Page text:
Cannes: 'Lerd' Wins Un Certain Regard Prize
Uma Thurman led the jury for the Cannes sidebar, which also gave awards to 'Wind River' and 'Barbara.'
The Un Certain Regard sidebar of the 70th Cannes Film Festival announced its winners on Saturday, with the jury awarding the top prize to A Man of Integrity (Lerd) by Mohammad Rasoulof.
The film is a drama about endemic corruption in provincial Iran and shows how it’s an uphill climb for a righteous man.
"We are proud to present an aesthetically diverse and beautiful palmares," said Uma Thurman, Un Certain Regard jury president, to open the ceremony.
April's Daughter by Michel Franco won the jury prize. Tim Roth executive produced the Spanish-language film from his Chronic director, which stars Julieta lead Emma Suarez. Franco said Cannes is the "best place to premiere a movie," and added, "A jury of many directors is always tricky, it's like a magician watching another magician — they know all the tricks."
Wind River's Taylor Sheridan won the best direction award. Harvey Weinstein accepted the prize for Sheridan, who made his debut behind the camera with the Wyoming-set mystery starring Jeremy Renner and Elizabeth Olsen. Sheridan in absentia thanked Renner, Olsen and his "mentor Peter Berg."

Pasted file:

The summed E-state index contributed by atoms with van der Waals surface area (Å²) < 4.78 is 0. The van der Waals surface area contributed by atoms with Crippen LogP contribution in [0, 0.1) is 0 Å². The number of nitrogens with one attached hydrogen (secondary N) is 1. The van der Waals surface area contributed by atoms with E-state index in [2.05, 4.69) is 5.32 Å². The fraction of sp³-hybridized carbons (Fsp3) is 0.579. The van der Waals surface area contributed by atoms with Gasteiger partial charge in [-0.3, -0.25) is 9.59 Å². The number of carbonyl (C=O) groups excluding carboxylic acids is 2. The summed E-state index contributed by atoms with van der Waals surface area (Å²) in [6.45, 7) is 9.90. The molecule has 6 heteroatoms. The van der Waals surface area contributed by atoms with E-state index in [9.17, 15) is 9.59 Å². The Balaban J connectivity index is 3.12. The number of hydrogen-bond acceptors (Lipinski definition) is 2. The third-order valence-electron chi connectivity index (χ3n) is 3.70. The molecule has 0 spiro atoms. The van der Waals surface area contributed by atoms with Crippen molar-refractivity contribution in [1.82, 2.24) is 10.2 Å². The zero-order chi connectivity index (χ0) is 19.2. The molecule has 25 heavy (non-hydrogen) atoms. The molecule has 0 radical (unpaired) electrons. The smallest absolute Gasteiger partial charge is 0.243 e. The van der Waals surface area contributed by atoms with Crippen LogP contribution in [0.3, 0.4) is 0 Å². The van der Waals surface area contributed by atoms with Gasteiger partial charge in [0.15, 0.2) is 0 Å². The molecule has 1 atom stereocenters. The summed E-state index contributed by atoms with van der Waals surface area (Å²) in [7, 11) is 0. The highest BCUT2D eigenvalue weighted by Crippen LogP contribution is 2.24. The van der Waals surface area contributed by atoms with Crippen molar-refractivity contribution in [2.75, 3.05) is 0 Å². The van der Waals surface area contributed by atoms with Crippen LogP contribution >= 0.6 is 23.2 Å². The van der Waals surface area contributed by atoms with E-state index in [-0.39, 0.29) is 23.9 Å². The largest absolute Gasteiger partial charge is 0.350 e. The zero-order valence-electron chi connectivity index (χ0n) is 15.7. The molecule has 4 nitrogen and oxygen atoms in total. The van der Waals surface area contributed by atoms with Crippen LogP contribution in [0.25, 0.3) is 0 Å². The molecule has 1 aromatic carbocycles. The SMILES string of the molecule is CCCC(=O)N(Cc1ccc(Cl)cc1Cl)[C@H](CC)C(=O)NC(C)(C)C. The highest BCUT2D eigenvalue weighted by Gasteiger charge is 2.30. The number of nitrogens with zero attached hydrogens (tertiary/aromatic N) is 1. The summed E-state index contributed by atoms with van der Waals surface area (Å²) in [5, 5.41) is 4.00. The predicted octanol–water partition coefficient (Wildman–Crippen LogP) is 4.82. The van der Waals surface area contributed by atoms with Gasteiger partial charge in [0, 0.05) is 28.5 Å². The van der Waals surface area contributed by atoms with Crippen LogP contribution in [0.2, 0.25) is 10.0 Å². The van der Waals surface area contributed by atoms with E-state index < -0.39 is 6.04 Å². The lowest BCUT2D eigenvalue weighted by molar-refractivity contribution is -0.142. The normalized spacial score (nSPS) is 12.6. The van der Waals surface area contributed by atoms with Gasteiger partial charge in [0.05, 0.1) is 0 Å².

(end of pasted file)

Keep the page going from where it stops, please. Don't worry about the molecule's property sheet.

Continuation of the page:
"Lastly, I want to thank the tribal council of the northern Arapahoe and eastern Shoshone nations, for not only allowing me to tell this story but embracing me and lending me their assistance in every way asked," Weinstein continued in relating Sheridan's remarks. "It is the great shame of my nation the manner in which it has treated the native inhabitants of North America. Sadly, my government continues that shame with an insidious mixture of apathy and exploitation.
"There is nothing I can do to change the issues afflicting Indian country, but what we can do as artists — and must do — is scream about them with fists clenched. What we can do is make sure these issues aren't ignored. Then the people who can effect change will be forced to."
Weinstein continued with his own speech: "I would like to thank the jury for putting a spotlight on this issue. We get it. We will light the fuse and we will win the war. Barack Obama saw the pipeline and the issues that are going on in our country, most notably to native Americans, but our new administration thinks the opposite. This spotlight that you put on will change things."
Jasmine Trinca of Sergio Castellito's Fortunata (Lucky) won the best acting prize, and Mathieu Amalric took best screenwriting honors for Barbara.
Other jury members included helmers Joachim Lafosse and Mohamed Diab, actor Reda Kateb and Karlovy Vary festival director Karel Och.
The top prizes for the main competition selection will be awarded Sunday night during the closing ceremony at the Palais des Festivals in Cannes.